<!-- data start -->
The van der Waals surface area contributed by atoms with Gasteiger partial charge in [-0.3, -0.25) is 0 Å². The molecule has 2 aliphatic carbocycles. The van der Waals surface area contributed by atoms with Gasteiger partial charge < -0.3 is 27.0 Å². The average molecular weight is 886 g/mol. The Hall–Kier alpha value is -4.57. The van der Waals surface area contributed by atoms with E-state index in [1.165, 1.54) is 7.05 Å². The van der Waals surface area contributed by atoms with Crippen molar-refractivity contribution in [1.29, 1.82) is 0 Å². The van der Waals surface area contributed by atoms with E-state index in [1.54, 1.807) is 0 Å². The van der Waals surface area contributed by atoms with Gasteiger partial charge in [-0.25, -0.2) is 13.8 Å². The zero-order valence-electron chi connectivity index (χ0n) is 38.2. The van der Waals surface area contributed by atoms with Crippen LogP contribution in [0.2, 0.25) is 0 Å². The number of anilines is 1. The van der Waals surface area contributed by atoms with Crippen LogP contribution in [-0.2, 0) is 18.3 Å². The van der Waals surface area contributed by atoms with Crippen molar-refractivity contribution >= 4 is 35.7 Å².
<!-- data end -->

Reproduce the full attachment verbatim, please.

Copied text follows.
The van der Waals surface area contributed by atoms with Gasteiger partial charge in [-0.3, -0.25) is 0 Å². The molecule has 2 aliphatic carbocycles. The van der Waals surface area contributed by atoms with Gasteiger partial charge < -0.3 is 27.0 Å². The average molecular weight is 886 g/mol. The Hall–Kier alpha value is -4.57. The van der Waals surface area contributed by atoms with E-state index in [1.165, 1.54) is 7.05 Å². The van der Waals surface area contributed by atoms with Crippen molar-refractivity contribution in [1.29, 1.82) is 0 Å². The van der Waals surface area contributed by atoms with E-state index in [1.54, 1.807) is 0 Å². The van der Waals surface area contributed by atoms with Gasteiger partial charge in [-0.25, -0.2) is 13.8 Å². The zero-order valence-electron chi connectivity index (χ0n) is 38.2. The van der Waals surface area contributed by atoms with Crippen LogP contribution in [0.2, 0.25) is 0 Å². The number of anilines is 1. The van der Waals surface area contributed by atoms with Crippen LogP contribution in [-0.2, 0) is 18.3 Å². The van der Waals surface area contributed by atoms with Crippen molar-refractivity contribution >= 4 is 35.7 Å².